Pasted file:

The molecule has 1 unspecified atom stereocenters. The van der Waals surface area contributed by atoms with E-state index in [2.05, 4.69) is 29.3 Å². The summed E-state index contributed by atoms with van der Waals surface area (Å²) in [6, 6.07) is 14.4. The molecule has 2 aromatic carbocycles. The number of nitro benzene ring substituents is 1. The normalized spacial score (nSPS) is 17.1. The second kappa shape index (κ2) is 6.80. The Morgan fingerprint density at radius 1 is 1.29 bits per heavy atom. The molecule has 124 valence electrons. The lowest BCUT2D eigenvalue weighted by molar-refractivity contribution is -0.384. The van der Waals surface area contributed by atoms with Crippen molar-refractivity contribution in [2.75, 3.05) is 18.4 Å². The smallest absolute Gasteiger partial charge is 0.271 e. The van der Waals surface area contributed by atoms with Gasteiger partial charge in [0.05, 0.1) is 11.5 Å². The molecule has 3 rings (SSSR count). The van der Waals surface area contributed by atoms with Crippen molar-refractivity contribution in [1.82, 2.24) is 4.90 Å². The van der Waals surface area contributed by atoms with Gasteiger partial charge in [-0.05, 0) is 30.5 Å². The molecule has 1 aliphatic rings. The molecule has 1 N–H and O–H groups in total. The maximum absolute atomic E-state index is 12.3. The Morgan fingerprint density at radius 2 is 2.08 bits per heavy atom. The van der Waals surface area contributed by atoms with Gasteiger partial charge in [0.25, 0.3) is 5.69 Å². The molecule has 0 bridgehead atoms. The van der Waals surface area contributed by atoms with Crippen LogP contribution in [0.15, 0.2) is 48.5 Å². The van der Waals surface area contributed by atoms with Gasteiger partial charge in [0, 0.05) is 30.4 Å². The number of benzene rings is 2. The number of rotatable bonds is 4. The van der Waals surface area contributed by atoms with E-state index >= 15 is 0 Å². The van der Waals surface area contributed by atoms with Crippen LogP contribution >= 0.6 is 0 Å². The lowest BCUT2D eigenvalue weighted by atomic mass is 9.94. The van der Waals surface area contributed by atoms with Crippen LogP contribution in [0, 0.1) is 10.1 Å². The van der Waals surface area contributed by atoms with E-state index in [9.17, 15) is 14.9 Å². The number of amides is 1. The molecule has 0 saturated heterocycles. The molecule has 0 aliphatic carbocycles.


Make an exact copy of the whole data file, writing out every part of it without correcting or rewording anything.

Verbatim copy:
The molecule has 1 unspecified atom stereocenters. The van der Waals surface area contributed by atoms with E-state index in [2.05, 4.69) is 29.3 Å². The summed E-state index contributed by atoms with van der Waals surface area (Å²) in [6, 6.07) is 14.4. The molecule has 2 aromatic carbocycles. The number of nitro benzene ring substituents is 1. The normalized spacial score (nSPS) is 17.1. The second kappa shape index (κ2) is 6.80. The Morgan fingerprint density at radius 1 is 1.29 bits per heavy atom. The molecule has 124 valence electrons. The lowest BCUT2D eigenvalue weighted by molar-refractivity contribution is -0.384. The van der Waals surface area contributed by atoms with Crippen molar-refractivity contribution in [2.75, 3.05) is 18.4 Å². The smallest absolute Gasteiger partial charge is 0.271 e. The van der Waals surface area contributed by atoms with Gasteiger partial charge in [0.05, 0.1) is 11.5 Å². The molecule has 3 rings (SSSR count). The van der Waals surface area contributed by atoms with Crippen molar-refractivity contribution in [1.82, 2.24) is 4.90 Å². The van der Waals surface area contributed by atoms with Gasteiger partial charge in [-0.05, 0) is 30.5 Å². The molecule has 1 aliphatic rings. The molecule has 1 N–H and O–H groups in total. The maximum absolute atomic E-state index is 12.3. The Morgan fingerprint density at radius 2 is 2.08 bits per heavy atom. The van der Waals surface area contributed by atoms with Gasteiger partial charge in [0.25, 0.3) is 5.69 Å². The molecule has 0 bridgehead atoms. The van der Waals surface area contributed by atoms with Crippen LogP contribution in [0.15, 0.2) is 48.5 Å². The van der Waals surface area contributed by atoms with Gasteiger partial charge in [0, 0.05) is 30.4 Å². The number of benzene rings is 2. The number of rotatable bonds is 4. The van der Waals surface area contributed by atoms with E-state index >= 15 is 0 Å². The van der Waals surface area contributed by atoms with Crippen LogP contribution >= 0.6 is 0 Å². The lowest BCUT2D eigenvalue weighted by atomic mass is 9.94. The van der Waals surface area contributed by atoms with Crippen LogP contribution in [0, 0.1) is 10.1 Å². The van der Waals surface area contributed by atoms with E-state index in [9.17, 15) is 14.9 Å². The number of amides is 1. The molecule has 0 saturated heterocycles. The molecule has 0 aliphatic carbocycles.